But Japan, EU and the US continue to be top five trading partners of ASEAN and if recovery picks up, the number one spot may change as the margin differentiating the top five ASEAN trading partners is small.
Two, EU and Japan are the top investment sources while China continues to be the fifth largest source.
Interestingly, intra-ASEAN investment has become a key investment source moving up to the third spot above the US and contributing $4.4 billion after Japan and EU.
Going forward, I see three areas that ASEAN will have to address if it wants to continue the forward movement in its economic community building. First and foremost, it must implement the remaining 20 percent of the measures in its first AEC scorecard (2008-2009). Greater push is needed in the transport services, customs and standard areas for this to happen.
There is also a need to address contradictions between regional commitments, which may conflict with national laws, and find ways to resolve them to ensure transposition of regional commitments into national obligations and laws for swift implementation.
Second, ASEAN’s competitiveness needs to be ratcheted to allow the region to compete with the economic players in our region and emerging economies. There is also a need to look at reforms commencing probably with administrative reforms to promote trade and investment facilitation, which is easier to be accomplished, and will have substantial positive impact on the AEC.
In this regard, the ASEAN economic ministers have agreed to an “ASEAN Regulatory Reform Dialogue” at the senior economic officials’ level early next year to address some of the issues starting with trade facilitation, services liberalization and investment facilitation.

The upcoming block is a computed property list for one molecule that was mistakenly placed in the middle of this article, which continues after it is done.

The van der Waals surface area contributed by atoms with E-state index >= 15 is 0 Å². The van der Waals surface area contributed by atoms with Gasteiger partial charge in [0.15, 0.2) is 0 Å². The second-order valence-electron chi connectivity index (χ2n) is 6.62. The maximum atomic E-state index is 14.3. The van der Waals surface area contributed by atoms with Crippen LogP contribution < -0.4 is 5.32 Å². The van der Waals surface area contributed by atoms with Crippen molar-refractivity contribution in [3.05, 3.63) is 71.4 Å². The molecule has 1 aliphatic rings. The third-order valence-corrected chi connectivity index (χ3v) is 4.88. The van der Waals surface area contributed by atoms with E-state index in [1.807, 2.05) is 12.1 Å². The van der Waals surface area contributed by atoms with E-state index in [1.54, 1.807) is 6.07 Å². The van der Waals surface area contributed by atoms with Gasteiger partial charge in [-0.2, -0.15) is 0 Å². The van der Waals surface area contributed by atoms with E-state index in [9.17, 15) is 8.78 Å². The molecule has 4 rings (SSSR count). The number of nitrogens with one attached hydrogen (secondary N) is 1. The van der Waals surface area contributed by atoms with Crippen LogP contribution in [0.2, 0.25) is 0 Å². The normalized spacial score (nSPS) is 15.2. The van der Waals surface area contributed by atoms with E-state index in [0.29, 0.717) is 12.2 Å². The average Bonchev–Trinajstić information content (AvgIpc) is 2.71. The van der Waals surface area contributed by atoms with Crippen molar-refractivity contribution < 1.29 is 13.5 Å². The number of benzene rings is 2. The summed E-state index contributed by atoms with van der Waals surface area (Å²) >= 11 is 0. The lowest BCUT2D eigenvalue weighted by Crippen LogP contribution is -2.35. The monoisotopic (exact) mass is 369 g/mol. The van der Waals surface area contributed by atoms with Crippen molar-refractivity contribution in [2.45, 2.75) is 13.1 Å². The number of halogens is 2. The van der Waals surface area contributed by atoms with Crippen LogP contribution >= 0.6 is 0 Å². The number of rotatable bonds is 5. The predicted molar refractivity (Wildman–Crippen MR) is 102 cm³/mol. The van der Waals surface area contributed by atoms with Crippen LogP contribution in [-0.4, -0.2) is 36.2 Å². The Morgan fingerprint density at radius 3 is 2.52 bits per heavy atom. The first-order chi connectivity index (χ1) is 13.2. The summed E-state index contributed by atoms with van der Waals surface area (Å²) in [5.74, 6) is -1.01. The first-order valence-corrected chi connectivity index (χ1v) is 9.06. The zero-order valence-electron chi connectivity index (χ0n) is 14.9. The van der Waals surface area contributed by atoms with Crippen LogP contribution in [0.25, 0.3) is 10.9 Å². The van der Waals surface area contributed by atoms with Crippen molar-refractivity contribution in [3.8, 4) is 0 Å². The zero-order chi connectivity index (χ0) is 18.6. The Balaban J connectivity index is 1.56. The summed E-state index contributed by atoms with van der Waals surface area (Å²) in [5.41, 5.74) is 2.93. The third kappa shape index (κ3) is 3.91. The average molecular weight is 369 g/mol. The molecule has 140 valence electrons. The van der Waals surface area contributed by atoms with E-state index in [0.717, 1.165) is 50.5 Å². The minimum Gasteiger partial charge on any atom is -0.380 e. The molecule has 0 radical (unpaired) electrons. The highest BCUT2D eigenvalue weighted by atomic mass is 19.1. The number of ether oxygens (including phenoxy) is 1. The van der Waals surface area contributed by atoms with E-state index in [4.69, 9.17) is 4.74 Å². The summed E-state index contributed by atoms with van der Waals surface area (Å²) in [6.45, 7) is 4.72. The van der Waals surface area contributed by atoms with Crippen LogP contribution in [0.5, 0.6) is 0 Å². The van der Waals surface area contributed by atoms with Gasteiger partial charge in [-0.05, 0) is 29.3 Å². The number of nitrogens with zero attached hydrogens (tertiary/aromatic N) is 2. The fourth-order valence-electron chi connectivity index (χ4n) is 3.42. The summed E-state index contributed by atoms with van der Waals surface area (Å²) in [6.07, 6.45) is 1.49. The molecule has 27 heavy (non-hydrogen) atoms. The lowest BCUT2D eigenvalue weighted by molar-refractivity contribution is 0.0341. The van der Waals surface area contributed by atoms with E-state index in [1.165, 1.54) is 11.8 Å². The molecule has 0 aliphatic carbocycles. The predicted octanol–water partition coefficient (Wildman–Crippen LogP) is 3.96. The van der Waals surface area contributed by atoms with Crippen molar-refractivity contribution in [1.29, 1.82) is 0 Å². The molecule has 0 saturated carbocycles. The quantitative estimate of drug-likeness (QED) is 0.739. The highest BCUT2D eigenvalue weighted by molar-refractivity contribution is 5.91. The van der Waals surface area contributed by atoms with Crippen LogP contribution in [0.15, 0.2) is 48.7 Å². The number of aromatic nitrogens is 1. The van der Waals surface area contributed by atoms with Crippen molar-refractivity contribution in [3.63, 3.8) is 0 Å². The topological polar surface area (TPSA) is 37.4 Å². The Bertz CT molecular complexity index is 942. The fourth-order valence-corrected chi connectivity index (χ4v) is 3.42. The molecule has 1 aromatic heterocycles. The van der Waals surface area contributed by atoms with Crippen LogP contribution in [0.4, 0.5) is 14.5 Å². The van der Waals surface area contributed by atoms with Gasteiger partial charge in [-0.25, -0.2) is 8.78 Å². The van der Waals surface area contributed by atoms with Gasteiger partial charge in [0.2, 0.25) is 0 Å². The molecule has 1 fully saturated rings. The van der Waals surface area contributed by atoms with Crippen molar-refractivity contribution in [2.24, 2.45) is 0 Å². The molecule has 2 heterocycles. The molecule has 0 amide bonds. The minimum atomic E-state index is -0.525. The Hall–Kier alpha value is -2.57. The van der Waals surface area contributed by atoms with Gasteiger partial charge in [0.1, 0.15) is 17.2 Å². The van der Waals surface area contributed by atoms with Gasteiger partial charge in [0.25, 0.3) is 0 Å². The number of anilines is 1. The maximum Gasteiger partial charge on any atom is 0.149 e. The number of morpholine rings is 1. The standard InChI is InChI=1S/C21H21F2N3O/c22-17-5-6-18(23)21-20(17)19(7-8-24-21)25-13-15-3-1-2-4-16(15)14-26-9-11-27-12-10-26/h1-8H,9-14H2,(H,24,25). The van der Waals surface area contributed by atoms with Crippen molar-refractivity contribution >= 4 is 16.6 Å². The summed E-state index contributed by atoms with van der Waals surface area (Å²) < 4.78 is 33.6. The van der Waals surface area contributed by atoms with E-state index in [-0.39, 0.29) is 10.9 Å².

They have also supported the ongoing work in the area of competition with the launching of the Handbook on Competition Policy and Law for Business and the Regional Guidelines on Competition Policy, which could be used as a basis for developing competition laws in ASEAN countries.
Besides, the ministers agreed that they will continue to refrain from protectionist measures to keep their economies open and to track all non-tariff measures introduced by ASEAN member states.
Third, addressing the low utilization of the ASEAN FTAs with its partners must be given priority so that the full benefits of the FTAs can be realized. At the same time, ASEAN countries must make the necessary adjustments if they intend to take advantage of these FTAs, which have opened up new opportunities for trade, investment and business ventures.
Simplification and harmonization of procedures, creating better awareness among the businesses of the FTAs and a public sector environment that will support the implementation of the FTAs will be important if we want to overcome the current problem of low utilization of the FTAs.
Overall, the ASEAN economic ministers’ meetings last week have given the AEC their thumbs up but a little short of a clean bill of health particularly with regard to the implementation of the AEC commitments. The meetings, nevertheless, gave a strong endorsement for ASEAN’s centrality in the dynamic and evolving regional architecture.
The writer is deputy secretary-general of ASEAN for ASEAN Economic Community. The views expressed are personal.